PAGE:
Would 2 engines per season reduce F1 costs?

I was reading comments from former FIA president, Max Mosley, regarding the way forward and I found it interesting in that he feels reducing costs in F1 would be easy if we reduced the amount of engines available per driver per year:

“The current problem revolves round engine costs and supply,” he explained. “The solution would be rules allowing only two engines per car per season.

“This would simultaneously double supply and halve costs. Today’s engines would require only a modest adjustment to achieve that.”

Now, as he points out, this wouldn’t go over very well with the manufacturers and they would give all matter of disaster scenarios but he’s also right in that many of those “sky is falling” projections have never come to fruition in the past.

“The engine suppliers would immediately say it was impossible and would be a disaster,” said Mosley.

“But in the history of F1 there has never once been a case where such predictions have proved accurate.”

While that may be correct regarding their “disaster” comments, is Mosley correct in his assertions that reducing the engine supply would reduce costs?

Now that the format is specified and the R&D has been spent, perhaps it would in the short term for teams who are buying engines from Mercedes, Ferrari, Honda and Renault on a per unit basis.

Let’s say, for a moment, that a new engine spec was created for 2017 onward. A brand new specification with a twin turbo V8 with KERS for example. If they were only allowed two engines for the whole season, wouldn’t all of the R&D and simply be built into the engine cost?

I can buy a Go phone or burner but if I want something top-shel that will last, I pay a lot more for an iPhone right? If the current supply contracts for four engines is $20 million, surely that carries and amortizes the R&D costs into the price. If it were only two engines, would the supply contract be less than $20 million?

It seems to me that making an engine so reliable as to only need two for the entire season would be some very expensive kit and engineering and would cost a lot to develop thus meaning it would cost a lot to acquire for your Sauber or Force India chassis.

I see Max’s point as we stand today with the format already decided upon but I’m not quite sure manufacturers would charge less for even more durable engines. Maybe they would, maybe I’m missing a simple economic factor that Max is clearly more steeped in than I. Let’s face it, Max understands the series better than I do (he’s a sharp cookie) but in the end, I’m not sure if mandating a 2-engine regulation will reduce Sauber’s cost for an engine supply but I could be very wrong.

Hat Tip: Motorsport

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Paul KieferJr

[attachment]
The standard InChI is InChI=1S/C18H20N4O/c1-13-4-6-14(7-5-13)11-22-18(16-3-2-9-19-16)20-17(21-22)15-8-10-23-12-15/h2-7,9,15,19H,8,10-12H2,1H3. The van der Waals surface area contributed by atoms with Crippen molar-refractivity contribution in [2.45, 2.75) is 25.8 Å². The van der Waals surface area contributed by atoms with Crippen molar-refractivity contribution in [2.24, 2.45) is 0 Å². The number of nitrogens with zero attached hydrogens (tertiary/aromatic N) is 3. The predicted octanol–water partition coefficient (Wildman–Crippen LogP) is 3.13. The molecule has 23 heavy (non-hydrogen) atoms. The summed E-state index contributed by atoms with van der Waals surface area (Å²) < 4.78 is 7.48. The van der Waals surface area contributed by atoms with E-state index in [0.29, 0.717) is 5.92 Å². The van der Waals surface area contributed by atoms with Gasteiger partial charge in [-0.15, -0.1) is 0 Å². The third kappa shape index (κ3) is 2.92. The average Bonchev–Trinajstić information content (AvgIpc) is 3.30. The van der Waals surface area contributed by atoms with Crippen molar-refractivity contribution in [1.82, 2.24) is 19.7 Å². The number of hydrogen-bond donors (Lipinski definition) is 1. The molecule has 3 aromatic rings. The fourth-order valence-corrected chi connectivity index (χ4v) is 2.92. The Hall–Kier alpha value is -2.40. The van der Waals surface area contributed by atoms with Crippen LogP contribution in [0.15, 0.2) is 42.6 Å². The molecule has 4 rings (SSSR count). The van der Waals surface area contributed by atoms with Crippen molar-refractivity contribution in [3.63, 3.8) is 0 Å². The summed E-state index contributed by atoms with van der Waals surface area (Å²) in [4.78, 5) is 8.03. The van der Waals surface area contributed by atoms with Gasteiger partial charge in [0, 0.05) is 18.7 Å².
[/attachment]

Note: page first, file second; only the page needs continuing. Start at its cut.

Let’s go with a really simple example: Light bulbs. In the early days, bulbs were cheap to make. all you needed was a wire and glass. All you had to pay was probably no more than a dollar, which would get you two bulbs in a pack. Now? The US Government mandates CFL bulbs. They’re expensive to make, and it would cost you $5 for a pack. That’s the downside. The upside? They could last up to 15 times the life of a standard bulb. Is it worth the increase in price to go 1 3/4 years per bulb? What… Read more »


Given that these CFL bulbs nor the LED ones ever reach their listed life time (due to power peaks and frequent switching) so far I have found its certainly not completely clear cut!

Daniel Shenise

I’m five and a half years into the set of CFL’s I bought. I haven’t had to replace one yet.


yeah, I think at our place it has a lot to do with power peaks and lows in the grid. And off course how you treat them yourselves – frequent switching quickly lowers their lifetime.


Wow. I’ve spent more money trying to get proper ones for the lighting I want and replacing burned out ones than 10 years of tungsten bulbs ever cost. Same applies to F1. In fact, it already does. This extremely costly engine regulation has had a 3 year shelf life and now they’re onto something else in 2017…total bust IMHO…


Like hybrid in F1, CFL is good if that’s what you want and if that’s what you think will support your objectives, whatever those might be.

But the notion that they should be mandatory for all purposes – even where they are inappropriate and undesirable and expensive and inefficient – is simply hamhanded committee-think.

Sort of like FIA rulemaking.

Fred Talmadge

CFL or LED are not mandatory, at least here in the USA. The rule is that certain lightbulbs are to meet a efficiency standard.

Paul KieferJr

Hello. Austin here. It’s mandatory. There’s not a store in sight that will sell you a regular bulb.

Fred Talmadge

I have no problem finding them at my local grocery store, Brookshire Bros. Amazon has thousands of them.